To protect equipment assets and mitigate risks of product and profit loss, it is critical that condensed water is free of any sugar or sugar juice, making effective monitoring for leaks or upsets of high importance. Early detection of a product leak can help the mill stop, divert or improve a unit operation before damage or costs are incurred.
The mill previously used pH, conductivity, alkalinity, brix degrees and high-performance liquid chromatography (HPLC) analysis to determine product leaks. However, since sugar is nonionic with a neutral pH at ambient conditions, most of those methods are not suitable for leak detection. Moreover, during production at elevated pressures and temperatures, sugar begins to decompose into harmful compounds that may cause equipment deposition, corrosion and scaling. When sugar decomposes, it also loses its HPLC signature peak. Based on these factors, a rapid and accurate method to measure sugar concentrations was needed.
As a carbohydrate composed of carbon, oxygen and hydrogen, sugar is easily detected with the sum parameter measurement of TOC, which accurately quantifies all organic compounds in a solution. The mill invested in TOC analysis to characterize and profile its system, allowing the establishment of control limits for steam, condensate and cooling water, which helps optimize production and maximize profitability.
The evaporation stages of the milling process, which involve the repetitive heating and cooling of consecutive steam and condensate, are key points for the mill to monitor for sugar leaks. By using TOC monitoring at these critical steps, the mill could achieve profit goals and maintain both environmental and operational objectives.
Food and beverage company improves cleaning cycle efficiency and quality control
A California food and beverage company that manufactures over 350 individual products annually sought to implement new process tools to improve product quality and safety. Although ATP swab tests were used to check for microbial contamination, the company still experienced recurring quality issues and product loss.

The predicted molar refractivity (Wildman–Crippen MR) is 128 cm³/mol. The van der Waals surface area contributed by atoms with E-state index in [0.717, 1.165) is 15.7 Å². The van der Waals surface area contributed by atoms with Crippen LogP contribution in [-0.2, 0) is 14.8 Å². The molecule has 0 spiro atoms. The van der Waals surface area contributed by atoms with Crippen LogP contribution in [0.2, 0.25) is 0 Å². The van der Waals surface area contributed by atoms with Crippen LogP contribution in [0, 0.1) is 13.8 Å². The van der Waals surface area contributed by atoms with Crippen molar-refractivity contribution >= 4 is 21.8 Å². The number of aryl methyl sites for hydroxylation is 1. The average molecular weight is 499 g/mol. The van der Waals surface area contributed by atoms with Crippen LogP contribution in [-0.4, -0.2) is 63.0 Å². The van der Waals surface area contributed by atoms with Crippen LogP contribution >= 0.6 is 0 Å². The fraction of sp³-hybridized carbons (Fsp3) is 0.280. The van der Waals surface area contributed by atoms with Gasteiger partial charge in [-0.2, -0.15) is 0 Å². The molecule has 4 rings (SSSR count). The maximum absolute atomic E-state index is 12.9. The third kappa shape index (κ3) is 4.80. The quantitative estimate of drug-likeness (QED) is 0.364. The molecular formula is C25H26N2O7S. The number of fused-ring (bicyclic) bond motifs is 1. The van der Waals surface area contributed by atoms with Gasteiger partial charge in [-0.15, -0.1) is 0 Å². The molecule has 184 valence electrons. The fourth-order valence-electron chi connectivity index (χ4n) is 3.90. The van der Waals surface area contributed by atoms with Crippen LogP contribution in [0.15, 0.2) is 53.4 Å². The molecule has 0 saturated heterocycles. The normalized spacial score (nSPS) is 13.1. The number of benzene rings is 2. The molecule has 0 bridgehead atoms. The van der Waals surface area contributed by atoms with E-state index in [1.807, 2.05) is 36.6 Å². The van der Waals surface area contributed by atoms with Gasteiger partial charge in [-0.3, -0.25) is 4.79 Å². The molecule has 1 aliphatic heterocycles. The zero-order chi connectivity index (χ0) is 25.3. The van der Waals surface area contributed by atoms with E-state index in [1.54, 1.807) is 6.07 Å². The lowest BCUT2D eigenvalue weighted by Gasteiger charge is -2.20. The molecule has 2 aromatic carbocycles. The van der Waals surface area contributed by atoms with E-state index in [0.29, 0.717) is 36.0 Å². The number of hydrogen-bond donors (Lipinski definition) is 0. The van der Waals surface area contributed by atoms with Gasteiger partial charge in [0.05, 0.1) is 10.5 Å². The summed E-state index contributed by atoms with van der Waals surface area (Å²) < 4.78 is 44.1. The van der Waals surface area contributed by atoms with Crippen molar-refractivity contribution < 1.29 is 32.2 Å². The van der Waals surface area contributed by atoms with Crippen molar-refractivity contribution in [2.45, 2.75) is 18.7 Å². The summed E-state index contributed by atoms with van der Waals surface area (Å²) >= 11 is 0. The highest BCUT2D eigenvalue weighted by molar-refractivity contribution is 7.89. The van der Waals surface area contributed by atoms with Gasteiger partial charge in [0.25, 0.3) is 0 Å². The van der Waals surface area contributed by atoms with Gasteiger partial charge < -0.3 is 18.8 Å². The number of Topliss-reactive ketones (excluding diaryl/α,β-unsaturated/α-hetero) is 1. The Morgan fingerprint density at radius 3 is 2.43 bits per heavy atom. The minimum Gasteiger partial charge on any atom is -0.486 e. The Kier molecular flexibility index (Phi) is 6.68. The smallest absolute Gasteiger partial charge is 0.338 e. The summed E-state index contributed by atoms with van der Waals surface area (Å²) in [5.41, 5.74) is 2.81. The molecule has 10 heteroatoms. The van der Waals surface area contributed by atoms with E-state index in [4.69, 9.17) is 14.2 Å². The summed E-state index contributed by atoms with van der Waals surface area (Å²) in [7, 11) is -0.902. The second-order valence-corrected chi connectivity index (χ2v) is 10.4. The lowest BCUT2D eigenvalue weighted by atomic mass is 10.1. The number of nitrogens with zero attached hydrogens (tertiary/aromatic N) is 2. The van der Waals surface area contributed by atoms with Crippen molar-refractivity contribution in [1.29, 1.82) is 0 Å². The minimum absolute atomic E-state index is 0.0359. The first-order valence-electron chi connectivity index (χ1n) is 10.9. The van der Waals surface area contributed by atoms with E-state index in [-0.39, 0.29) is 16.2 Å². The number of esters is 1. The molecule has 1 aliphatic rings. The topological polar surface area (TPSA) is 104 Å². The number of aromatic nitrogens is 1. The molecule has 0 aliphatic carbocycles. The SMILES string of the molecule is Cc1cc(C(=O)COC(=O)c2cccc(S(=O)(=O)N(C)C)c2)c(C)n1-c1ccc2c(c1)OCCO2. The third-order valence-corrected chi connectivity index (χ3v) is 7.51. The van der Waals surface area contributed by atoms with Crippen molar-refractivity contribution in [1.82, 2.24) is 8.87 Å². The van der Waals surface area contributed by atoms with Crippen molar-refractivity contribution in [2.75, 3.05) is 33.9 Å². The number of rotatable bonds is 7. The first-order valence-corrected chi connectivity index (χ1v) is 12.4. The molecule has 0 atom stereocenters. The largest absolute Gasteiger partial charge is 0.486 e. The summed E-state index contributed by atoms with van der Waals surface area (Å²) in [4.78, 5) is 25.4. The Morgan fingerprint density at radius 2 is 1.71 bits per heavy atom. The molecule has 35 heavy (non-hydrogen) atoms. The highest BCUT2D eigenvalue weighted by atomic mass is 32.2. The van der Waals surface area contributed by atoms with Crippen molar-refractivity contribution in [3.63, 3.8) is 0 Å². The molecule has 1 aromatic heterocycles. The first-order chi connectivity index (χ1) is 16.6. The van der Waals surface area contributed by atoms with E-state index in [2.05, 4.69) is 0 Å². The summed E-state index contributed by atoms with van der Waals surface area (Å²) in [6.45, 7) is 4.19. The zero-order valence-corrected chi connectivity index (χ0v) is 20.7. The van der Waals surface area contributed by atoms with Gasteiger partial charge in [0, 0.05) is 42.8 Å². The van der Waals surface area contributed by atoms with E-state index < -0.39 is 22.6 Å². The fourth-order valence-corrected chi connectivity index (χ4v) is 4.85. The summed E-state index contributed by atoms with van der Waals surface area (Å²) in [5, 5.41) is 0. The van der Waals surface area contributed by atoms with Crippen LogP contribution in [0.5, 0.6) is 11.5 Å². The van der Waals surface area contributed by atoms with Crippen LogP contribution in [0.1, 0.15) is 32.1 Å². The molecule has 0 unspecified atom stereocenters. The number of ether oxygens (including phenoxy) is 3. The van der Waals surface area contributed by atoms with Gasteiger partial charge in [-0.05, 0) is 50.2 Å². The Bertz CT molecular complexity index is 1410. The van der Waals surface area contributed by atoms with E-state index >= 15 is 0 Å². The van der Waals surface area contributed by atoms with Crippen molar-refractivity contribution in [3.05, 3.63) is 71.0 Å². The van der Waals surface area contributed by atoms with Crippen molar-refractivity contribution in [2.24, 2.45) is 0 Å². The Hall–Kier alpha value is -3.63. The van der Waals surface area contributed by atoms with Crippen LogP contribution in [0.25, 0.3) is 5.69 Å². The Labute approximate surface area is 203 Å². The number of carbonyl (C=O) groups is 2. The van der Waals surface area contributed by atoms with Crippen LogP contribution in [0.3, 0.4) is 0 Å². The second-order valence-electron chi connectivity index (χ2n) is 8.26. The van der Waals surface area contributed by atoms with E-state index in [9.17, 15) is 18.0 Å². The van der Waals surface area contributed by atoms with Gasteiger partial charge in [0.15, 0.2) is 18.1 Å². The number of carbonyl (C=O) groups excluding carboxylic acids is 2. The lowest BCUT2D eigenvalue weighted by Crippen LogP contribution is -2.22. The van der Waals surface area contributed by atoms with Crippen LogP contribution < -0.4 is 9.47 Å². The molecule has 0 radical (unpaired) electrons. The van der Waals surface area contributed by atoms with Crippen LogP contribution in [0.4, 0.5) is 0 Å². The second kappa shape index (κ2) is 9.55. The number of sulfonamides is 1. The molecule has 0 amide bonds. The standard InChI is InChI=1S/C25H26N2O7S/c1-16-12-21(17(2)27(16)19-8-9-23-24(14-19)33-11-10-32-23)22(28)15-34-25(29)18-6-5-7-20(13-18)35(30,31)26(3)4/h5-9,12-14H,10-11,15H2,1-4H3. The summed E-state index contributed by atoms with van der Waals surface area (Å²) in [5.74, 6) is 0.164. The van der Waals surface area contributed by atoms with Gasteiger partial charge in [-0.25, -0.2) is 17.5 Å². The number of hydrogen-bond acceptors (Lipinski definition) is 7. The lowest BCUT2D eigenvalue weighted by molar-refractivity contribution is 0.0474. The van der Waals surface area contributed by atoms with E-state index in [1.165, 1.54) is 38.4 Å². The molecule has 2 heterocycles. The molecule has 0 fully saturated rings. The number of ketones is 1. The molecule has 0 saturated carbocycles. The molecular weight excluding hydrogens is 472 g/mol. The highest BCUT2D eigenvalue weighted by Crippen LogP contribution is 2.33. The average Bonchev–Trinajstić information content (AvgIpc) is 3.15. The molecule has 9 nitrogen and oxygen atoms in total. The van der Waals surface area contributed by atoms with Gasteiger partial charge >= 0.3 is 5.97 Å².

To improve quality control of its cleaning process, the company used TOC analysis to monitor rinse samples after clean-in-place (CIP) cycles prior to sterilization to verify the cleanliness of its manufacturing equipment, ensuring that time is not wasted attempting to sterilize dirty equipment. While there are techniques available to test for microbial contamination on equipment (such as ATP swabs), these tests lack the necessary accuracy and selectivity for residual soils and are prone to false positives.
After implementing TOC analysis, the company tested it against the ATP swab test. Passing ATP swab test results indicated a piece of equipment was free from microbial contamination following the CIP cycle. However, TOC analysis showed the same piece of equipment had organic residues (which was also confirmed by operators performing a visual inspection). Prior to TOC analysis, the company would have used ATP data to confirm cleanliness and proceed to sterilization, which would have led to manufacturing subsequent batches of product with dirty equipment, resulting in unacceptable product quality.
Another area of application is confirming equipment cleanliness following idle time. The California facility estimated that it would save more than $10,000 per month in water, labor and chemical costs by reducing the number of times workers cleaned equipment that sat idle for longer than the allotted hold time.
At the California facility, up to 50 batches of product are run in 36-hour production sessions. Any issue during a session that causes product loss costs a minimum of $200,000. Since TOC analysis is more accurate than other tools for determining equipment cleanliness prior to sterilization, the facility can now minimize the risk of financial loss and product recall.
With the company also looking to reduce water usage in its manufacturing, TOC analysis can help optimize CIP cycles and potentially confirm that a shortened cleaning cycle is adequate for removing all soils from equipment. Shortening CIP cycles — even if only by several seconds — can result in significant cost savings over time from reduced water usage. The company also planned to use TOC analysis with rinse samples to troubleshoot production equipment throughout the production and cleaning process and locate points for possible optimization.
By employing real-time organics monitoring with TOC analysis, plant supervisors can better understand their carbon loading to ensure water quality is continually optimal and free of organic contamination. The ability to quickly identify problems and take immediate corrective action before damages are incurred enables food and beverage manufacturers to meet product quality demands and avoid impacts to both brand integrity and the bottom line.